Jilly Trella cannot eat cake, and potatoes, and she has difficulty swallowing doughy foods.
That is because she has had obesity surgery. A band has been fitted around the top of her stomach so she physically can't eat more than a few mouthfuls at a time.
The 46year-old from Bristol said: "I was on numerous diets, taking lots of slimming pills, trying lots of diets, soup diets, etc and just decided to do something more permanent."
Jilly was turned down for the operation by the NHS, because she was not obese - just overweight. But she found a doctor who would operate on her privately - in Belgium.
A few weeks after the operation she had another consultation at his London clinic.
Jilly Trella needed emergency surgery
He expanded her band by injecting liquid into it to restrict what she can eat. But the band was tightened too much.
By the time she realised, her surgeon was back in Belgium and unavailable.
Jilly said: "I started feeling unwell. I couldn't swallow or eat any liquids at all, over the weekend I got worse to such an extent I couldn't swallow my own saliva. I was starting to panic.
"We managed to get his assistant and she said to go on their website and download some information on how to take the solution out of the gastric band. Print it off and take it to my doctor."
Jilly ended up being treated as an emergency by the NHS.
A survey by BBC News was sent to all members of BOSS, the British Obesity Surgery Society.
Matthew should not have been offered surgery
Twenty-one surgeons answered our questions, who, it is estimated, carry out 60% of procedures in the UK.
All said that In 2007 they had treated patients who had their surgery abroad.
And over half said they had seen patients who had suffered "long term damage" because of a "lack of after care".
Alberic Fiennes, BOSS secretary, said most of the treatment which is essential for the band to work happens in the two years after the operation.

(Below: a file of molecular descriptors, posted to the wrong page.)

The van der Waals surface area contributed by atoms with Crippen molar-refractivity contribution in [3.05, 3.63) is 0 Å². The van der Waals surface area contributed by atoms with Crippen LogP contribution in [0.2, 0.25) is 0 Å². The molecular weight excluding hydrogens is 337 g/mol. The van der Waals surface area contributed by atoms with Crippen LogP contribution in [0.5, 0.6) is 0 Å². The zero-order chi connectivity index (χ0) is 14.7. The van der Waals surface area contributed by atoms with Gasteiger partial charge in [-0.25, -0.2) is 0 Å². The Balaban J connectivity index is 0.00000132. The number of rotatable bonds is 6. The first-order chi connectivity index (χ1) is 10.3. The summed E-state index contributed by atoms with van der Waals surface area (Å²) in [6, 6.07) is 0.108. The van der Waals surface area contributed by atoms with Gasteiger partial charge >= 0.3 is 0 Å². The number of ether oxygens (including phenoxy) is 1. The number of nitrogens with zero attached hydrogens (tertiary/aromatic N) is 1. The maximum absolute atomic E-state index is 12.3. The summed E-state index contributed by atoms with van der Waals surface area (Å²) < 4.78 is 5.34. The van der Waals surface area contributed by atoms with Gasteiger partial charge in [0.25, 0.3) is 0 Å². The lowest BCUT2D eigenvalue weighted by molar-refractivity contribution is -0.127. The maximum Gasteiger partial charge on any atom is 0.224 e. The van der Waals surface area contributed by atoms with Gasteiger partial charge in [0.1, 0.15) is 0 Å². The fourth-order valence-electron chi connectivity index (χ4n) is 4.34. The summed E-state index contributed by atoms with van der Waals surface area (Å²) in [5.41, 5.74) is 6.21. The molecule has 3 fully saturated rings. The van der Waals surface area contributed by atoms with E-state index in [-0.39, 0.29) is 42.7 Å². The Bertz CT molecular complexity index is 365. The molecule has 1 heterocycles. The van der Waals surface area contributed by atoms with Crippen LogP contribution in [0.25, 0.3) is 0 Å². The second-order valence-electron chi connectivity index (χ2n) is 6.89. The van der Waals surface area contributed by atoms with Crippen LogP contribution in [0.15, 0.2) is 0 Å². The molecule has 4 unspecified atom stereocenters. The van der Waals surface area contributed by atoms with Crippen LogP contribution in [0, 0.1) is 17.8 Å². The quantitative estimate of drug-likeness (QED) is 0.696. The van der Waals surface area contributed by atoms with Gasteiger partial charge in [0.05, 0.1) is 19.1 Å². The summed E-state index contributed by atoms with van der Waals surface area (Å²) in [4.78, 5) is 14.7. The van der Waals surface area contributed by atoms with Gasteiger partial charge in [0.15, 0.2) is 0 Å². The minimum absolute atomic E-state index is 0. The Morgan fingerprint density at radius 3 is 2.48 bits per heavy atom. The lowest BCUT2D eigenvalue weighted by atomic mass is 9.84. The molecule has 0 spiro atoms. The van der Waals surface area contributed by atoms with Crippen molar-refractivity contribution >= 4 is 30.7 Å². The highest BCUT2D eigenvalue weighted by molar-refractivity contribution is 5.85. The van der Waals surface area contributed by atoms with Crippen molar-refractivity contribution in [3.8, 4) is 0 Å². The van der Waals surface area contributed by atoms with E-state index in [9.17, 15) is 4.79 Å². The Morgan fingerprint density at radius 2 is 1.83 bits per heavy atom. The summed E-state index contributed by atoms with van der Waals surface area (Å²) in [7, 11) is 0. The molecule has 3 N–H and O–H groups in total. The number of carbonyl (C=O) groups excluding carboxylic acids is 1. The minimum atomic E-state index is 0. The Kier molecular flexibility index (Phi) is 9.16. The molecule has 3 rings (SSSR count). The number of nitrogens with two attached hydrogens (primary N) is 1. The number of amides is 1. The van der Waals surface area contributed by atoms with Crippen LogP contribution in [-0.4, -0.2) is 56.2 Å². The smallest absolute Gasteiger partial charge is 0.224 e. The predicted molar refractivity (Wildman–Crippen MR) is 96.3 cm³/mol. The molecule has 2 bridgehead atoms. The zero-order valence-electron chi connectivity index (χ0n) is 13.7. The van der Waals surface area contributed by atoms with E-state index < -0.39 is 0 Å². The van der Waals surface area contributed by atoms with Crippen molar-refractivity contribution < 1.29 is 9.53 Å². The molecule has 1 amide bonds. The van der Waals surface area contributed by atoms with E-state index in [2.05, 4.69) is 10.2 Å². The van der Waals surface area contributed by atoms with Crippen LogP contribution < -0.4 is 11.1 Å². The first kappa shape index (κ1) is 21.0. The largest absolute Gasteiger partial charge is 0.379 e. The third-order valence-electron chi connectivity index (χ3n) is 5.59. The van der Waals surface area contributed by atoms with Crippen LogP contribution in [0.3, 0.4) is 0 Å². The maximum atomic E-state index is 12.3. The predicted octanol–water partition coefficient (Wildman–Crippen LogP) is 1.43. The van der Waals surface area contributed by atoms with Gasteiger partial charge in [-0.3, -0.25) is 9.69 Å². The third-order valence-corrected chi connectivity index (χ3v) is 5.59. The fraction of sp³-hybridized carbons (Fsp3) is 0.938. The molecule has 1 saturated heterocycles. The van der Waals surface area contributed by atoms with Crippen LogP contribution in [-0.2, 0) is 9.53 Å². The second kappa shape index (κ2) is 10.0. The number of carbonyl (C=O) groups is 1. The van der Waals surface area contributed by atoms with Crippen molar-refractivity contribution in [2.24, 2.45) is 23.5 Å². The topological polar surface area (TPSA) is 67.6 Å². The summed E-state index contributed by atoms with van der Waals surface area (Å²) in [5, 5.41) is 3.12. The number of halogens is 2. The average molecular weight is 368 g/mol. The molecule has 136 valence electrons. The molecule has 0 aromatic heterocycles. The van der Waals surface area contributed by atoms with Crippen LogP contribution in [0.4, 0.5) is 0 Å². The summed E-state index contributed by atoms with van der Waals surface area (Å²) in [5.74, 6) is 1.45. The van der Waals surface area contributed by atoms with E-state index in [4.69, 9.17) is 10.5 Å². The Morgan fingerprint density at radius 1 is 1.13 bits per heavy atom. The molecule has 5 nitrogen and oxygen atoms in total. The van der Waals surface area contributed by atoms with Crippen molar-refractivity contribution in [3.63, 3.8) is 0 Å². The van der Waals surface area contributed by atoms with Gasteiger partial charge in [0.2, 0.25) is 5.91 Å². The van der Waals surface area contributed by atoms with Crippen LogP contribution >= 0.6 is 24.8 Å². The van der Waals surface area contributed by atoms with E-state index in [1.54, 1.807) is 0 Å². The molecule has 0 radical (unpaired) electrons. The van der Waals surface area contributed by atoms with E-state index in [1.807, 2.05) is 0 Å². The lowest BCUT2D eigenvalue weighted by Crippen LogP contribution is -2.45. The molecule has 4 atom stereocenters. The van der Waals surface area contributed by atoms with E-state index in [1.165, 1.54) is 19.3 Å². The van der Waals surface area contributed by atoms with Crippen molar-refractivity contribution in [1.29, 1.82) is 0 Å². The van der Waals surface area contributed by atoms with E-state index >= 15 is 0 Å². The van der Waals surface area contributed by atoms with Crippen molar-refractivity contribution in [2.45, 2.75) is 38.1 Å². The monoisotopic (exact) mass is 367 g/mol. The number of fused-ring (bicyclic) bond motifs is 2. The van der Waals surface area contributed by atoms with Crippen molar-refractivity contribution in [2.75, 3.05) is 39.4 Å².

He said: "The problem is the safety of gastric banding rests entirely on patients having immediate access every day of the year to informed medical care, somebody who is able, competent and understands their need for immediate adjustments for gastric bands.
"It is difficult to see how that can be provided across the English channel."
There also are another issue that British surgeons are concerned about.
A patient's Body Mass Index (BMI), is a ratio of weight to height.
People are queuing up to have cosmetic procedures under general anaesthetic, having parts of their bodies chopped away because they feel like it
Shaw Somers British Obesity Surgery Society
International guidelines say patients should have a BMI of at least 40 to be considered for obesity surgery.
If they have another serious weight related condition such as diabetes, it can be 35 and over, or in rare cases as low as 30.
During our research we had been told that another surgeon in Belgium was prepared to operate below international guidelines.
Wearing a hidden camera I posed as a prospective patient and went to see Dr Christiaan De Bruyne at one of his central London consultations.
In an ornately furnished room I explained my BMI was 29.8, and that I was healthy.
He told me: "If you gain two kilos you will be 30.5. It's not about the 2kg, it is about your motivated to do it."
To be absolutely clear, I asked for clarification: "I don't want to get over there, pay the money, and you say you can't do me for some reason".
He said: "If you go to Belgium I have never have to put a patient back. Never.
"It's my reputation. I see you here, you are at the limit, no problem it can be done."
We showed the footage to leading London surgeon Alberic Fiennes who said: "The slightest risk that it would have put you at would have been an unnecessary risk because it was inappropriate treatment in the first place."
A fluid-filled balloon is clipped around the upper end of the stomach with a band
This restricts the flow of food into the lower stomach, making the patient feel full sooner
The band can be adjusted via the reservoir which is sited beneath the skin
He is not alone in being concerned. Our survey revealed that half the surgeons who responded also said they had seen patients treated abroad to whom they would not have offered surgery.
One key member of BOSS, Shaw Somers, said this is because some no longer see surgery for the serious invasive procedure he says it is.
"People are queuing up to have cosmetic procedures under general anaesthetic, having parts of their bodies chopped away because they feel like it.
"Unfortunately, obesity surgery is being seen as much the same and its quite different."
The surgery Dr de Bruyne offered is not illegal - international guidelines are not binding.
However, he refused to answer our questions, and threatened legal action.
The President of SOSB (Section of Obesity and Metabolic Surgery in Belgium) believes this kind of practice is an exception, and that the vast majority of surgeons do respect international guidelines.
He added that in his personal opinion, offering gastric banding to a patient with a BMI of 29 is 'unethical'.
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